You searched for "Rusty Hearts". 9 results found:
Take one part Diablo and one part double-dragon, mix with two parts anime action cartoon, and blend. That's a rough recipe for free-to-play action-RPG Rusty Hearts, a game in which a half-vampire with a good soul joins and leads a rebellion against a tyrannical vampire overlord. Rusty Hearts' sensibilities are anime to the core, and they complement its hyperkinetic action-RPG gameplay. But one thing has been missing: over-the-top bullet ballet. To fix that oversight, Perfect World Entertainment is introducing a new character on October 25th: Natasha Borzenkova, a bombshell who dives into the action with dual pistols and a slew of firearm-related special abilities. From my time previewing the character, Natasha is all about footwork and combos. While you can glide through dungeons on the easiest settings just by shooting everything, you get no style points for doing that, and Rusty Hearts grades players not just on how many enemies they kill, but how artistically they do it. Why shoot someone in the face when you can kick-flip him, then juggle him in mid-air with a series of shots from her twin revolvers? This is a game that rewards players who take the time to linger over a battle in order to play with their victims before dispatching them. And Natasha has a lot of ways to play with her kills.
Final Fight. Streets of Rage. Turtles in Time. These are games that many of us hold dear to our hearts, filling us with fond memories of roughing up thugs, beating on bosses with our buddies, and picking up loot that just happened to be stashed in random barrels. Perfect World knows the appeal of a good old beat-'em-up, and the addictive combo you get when you mix RPG elements with arcade-style combat. If you like fighting-game MMOs, like Dungeon Fighter Online, you'll love Perfect World's upcoming action MMO, Rusty Hearts. Want to play it before everyone else? Read on to see how you can win a closed beta key!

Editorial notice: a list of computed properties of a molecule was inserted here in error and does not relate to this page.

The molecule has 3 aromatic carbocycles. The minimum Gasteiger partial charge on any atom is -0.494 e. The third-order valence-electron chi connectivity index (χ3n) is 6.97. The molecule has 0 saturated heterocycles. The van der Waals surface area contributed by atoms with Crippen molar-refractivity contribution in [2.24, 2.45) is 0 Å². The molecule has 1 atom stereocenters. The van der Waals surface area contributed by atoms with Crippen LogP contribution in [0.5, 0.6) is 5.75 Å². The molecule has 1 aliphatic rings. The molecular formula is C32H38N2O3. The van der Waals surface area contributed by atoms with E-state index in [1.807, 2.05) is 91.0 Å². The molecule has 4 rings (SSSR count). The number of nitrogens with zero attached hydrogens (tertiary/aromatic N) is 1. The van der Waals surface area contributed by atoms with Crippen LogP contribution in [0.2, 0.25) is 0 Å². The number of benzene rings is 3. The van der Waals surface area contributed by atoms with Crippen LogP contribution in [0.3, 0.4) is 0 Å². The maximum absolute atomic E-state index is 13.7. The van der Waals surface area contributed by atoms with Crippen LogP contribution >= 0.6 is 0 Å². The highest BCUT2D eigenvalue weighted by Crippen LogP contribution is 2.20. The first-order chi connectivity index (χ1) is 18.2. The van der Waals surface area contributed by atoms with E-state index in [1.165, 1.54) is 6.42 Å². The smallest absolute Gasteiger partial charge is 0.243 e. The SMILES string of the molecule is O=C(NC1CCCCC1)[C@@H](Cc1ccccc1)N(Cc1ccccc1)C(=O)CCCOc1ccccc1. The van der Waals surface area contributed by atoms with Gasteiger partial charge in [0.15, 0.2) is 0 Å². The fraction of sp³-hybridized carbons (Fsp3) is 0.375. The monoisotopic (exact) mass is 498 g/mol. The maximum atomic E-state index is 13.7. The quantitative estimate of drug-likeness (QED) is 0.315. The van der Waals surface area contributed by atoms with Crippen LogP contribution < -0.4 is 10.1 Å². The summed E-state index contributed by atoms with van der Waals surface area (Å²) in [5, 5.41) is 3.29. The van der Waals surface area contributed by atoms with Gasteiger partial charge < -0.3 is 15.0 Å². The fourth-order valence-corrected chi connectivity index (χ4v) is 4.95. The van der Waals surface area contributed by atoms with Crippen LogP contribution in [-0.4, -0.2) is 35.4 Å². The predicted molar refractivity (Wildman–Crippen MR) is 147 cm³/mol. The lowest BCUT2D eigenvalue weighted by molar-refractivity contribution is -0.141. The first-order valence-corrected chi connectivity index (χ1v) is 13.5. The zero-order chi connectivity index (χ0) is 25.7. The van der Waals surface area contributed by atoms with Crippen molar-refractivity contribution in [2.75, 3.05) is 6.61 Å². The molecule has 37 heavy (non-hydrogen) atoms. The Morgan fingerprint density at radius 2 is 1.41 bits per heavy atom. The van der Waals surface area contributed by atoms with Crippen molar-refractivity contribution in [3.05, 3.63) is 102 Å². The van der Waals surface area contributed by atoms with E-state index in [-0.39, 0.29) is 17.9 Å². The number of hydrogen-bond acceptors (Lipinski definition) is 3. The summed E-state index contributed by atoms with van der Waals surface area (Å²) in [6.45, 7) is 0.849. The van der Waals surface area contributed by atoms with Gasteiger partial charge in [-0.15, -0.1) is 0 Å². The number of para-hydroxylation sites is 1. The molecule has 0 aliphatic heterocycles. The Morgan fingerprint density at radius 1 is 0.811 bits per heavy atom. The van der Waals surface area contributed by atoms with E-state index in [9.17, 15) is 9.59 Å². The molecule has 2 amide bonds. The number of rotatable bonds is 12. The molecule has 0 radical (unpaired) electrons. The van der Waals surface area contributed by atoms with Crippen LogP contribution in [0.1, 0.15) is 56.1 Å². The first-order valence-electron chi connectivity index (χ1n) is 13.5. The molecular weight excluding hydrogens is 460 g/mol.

[bcvideo id="983968576001"] Cryptic's Neverwinter was announced as a co-op RPG from the creators of Champions Online and Star Trek Online. Built with a modified version of the Star Trek Online engine and set in the summery but zombie-blighted D&D city of Neverwinter. Eurogamer report that it will be turned into a free-to-play MMO. All quests, areas and expansions will be free, but you'll be able to pay for pets, fancy clothing items and consumables. The release date has been pushed back to late 2012 to give Cryptic a bit of time to change the way the entire game works. Cryptic's superhero MMO, Champions Online went free-to-play earlier this year and Star Trek Online is set to take the plunge before the year is out. Cryptic was bought up by Perfect World Entertainment this year, a company that specialises in publishing free-to-play MMOs like the recently released Rusty Hearts. Whatever Cryptic make next, expect it to be free to play.
In 2299, mankind has settled among the stars, multiplying to colonise planets that just a few decades ago it could only dream of reaching. It’s all thanks to The Signal, a mysterious transmission that gave Earth the recipe for interstellar travel. But with humanity spread throughout space, decentralised across a new frontier, fractures ripped apart the ranks and aggressive splinter groups emerged to contest Earth’s right to rule. This is where Strike Suit Zero finds its conflict, a deep-space-civil-war shooter looking to resurrect the long-dead-likes of Freelancer and X-Wing through zero-gravity combat and 360° battlefields.